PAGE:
Wednesday, April 13, 2011
Go beyond "It Tastes Good" - Learn the Grape
Of course, it’s that proliferation of information that makes the topic so challenging. Much is available to assist us—certainly much more than in previous years. Winery and in-store tasting rooms, Internet web sites, specialized wine publications, books and newspaper articles and knowledgeable wine clerks are all available to assist. However, wine is one of those products that, for the most part, the consumer has to self educate. To be sure, one must make the time and effort to learn.
Since wines are produced in a wide variety of styles, doesn’t it make sense for you to become knowledgeable, confident and conversant, about the details of your preferences? For example, which body style do you prefer—light, medium or full? Do you favor a high or low acid white? And how about dryness (sweetness) level? Do you like your reds “fruit forward” or something more elegant and understated? And what level tannins tests your threshold?
If those questions make little or no sense to you, or worse yet, you could care less about them, then I’m guessing that anything in the stemware is appropriate for you as long as it doesn’t offend. “It tastes good,” or “I like it” will typify how deep you are “into wine.” If, on the other hand, you would like to know WHY you like or dislike a particular wine, then it’s time to learn the grape.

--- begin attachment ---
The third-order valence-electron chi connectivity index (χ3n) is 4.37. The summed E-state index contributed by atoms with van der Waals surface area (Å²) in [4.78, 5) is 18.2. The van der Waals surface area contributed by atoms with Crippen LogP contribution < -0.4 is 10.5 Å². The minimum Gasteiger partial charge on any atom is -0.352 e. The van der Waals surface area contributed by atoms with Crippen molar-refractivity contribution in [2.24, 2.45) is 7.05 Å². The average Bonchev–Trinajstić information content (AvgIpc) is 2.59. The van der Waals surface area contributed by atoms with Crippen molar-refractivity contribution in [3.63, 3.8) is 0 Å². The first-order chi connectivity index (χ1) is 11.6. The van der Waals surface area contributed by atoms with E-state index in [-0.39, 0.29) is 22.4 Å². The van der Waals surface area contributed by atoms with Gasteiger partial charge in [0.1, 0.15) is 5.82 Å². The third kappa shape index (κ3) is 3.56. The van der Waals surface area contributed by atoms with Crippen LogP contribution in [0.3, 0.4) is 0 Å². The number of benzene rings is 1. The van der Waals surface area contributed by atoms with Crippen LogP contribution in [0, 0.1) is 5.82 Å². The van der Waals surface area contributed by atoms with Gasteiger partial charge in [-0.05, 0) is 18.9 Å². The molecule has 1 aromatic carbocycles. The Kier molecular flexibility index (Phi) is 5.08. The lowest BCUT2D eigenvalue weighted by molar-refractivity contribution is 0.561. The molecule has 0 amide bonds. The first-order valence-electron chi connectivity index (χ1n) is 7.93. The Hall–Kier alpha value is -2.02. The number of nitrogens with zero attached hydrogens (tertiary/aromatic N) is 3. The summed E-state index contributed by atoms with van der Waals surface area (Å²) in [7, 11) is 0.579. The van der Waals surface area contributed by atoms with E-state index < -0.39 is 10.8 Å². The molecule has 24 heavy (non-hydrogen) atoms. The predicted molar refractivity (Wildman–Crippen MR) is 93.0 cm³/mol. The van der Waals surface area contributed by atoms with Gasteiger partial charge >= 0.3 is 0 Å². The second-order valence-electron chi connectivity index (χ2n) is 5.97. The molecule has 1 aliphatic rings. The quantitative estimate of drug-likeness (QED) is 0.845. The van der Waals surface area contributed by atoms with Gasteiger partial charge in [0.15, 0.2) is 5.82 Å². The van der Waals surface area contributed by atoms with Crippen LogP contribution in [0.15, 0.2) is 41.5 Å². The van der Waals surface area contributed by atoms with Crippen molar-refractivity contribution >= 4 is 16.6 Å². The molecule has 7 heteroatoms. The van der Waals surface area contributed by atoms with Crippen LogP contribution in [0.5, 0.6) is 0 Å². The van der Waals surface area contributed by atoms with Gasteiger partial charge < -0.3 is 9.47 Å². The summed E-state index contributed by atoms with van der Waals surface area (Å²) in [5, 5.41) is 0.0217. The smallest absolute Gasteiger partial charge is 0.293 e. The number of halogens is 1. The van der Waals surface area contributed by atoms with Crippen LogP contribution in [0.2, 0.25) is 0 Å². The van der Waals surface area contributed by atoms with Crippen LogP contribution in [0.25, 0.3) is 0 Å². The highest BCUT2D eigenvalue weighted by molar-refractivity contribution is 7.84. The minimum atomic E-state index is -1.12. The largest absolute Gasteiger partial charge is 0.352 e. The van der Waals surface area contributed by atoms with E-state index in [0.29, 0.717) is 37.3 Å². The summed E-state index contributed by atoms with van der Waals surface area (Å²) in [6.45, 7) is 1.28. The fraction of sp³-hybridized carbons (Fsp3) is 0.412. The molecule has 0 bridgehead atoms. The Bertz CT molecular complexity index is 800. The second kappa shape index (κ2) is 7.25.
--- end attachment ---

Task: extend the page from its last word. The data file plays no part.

What the above points to, is the singular importance of grape variety. It is the single most important component in determining the way a wine looks, smells and tastes. Other major factors are the wine’s country of origin, the specific microclimate and location of the vineyard, as well as the producer’s winemaking practices. But once you get a handle on what the grape is all about—its appearance, its aroma, and its flavor—then you’re on your way to informed wine buying and a greater level of wine appreciation.
Take the popular Chardonnay grape for example. It has its own inherent look, smell and taste, but it will always display a personality peculiar to, and one that varies with, the determinants mentioned above (country, vineyard, climate, and winemaker). That’s why a California Chardonnay tastes the way it does. Ditto France’s Macon-Villages. Ditto the Australian version. The same goes for any other red or white grape variety.
Attentive, side-by-side of similar or dissimilar wines will bring their similarities and differences into clear view. When you learn the grape, it takes you beyond the “I like it,” or “It tastes good” stage into the next level of wine appreciation.